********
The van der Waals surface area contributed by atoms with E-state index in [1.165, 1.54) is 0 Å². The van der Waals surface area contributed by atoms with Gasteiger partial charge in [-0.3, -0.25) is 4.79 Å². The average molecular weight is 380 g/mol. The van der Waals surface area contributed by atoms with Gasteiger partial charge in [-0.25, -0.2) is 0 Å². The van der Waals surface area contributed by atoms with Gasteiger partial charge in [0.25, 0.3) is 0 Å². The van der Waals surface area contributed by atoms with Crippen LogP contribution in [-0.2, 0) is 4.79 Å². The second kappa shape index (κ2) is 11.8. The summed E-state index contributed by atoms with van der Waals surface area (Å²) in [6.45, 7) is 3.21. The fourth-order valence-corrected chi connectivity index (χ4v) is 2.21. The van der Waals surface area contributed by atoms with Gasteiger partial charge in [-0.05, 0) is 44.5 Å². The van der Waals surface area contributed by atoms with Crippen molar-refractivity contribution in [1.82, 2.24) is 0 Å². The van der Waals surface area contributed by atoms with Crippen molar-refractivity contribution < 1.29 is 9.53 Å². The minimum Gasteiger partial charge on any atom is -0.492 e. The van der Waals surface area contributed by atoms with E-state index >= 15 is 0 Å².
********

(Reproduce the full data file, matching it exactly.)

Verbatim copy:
The van der Waals surface area contributed by atoms with E-state index in [1.165, 1.54) is 0 Å². The van der Waals surface area contributed by atoms with Gasteiger partial charge in [-0.3, -0.25) is 4.79 Å². The average molecular weight is 380 g/mol. The van der Waals surface area contributed by atoms with Gasteiger partial charge in [-0.25, -0.2) is 0 Å². The van der Waals surface area contributed by atoms with Gasteiger partial charge in [0.25, 0.3) is 0 Å². The van der Waals surface area contributed by atoms with Crippen LogP contribution in [-0.2, 0) is 4.79 Å². The second kappa shape index (κ2) is 11.8. The summed E-state index contributed by atoms with van der Waals surface area (Å²) in [6.45, 7) is 3.21. The fourth-order valence-corrected chi connectivity index (χ4v) is 2.21. The van der Waals surface area contributed by atoms with Gasteiger partial charge in [-0.05, 0) is 44.5 Å². The van der Waals surface area contributed by atoms with Crippen molar-refractivity contribution in [1.82, 2.24) is 0 Å². The van der Waals surface area contributed by atoms with Crippen molar-refractivity contribution < 1.29 is 9.53 Å². The minimum Gasteiger partial charge on any atom is -0.492 e. The van der Waals surface area contributed by atoms with E-state index >= 15 is 0 Å².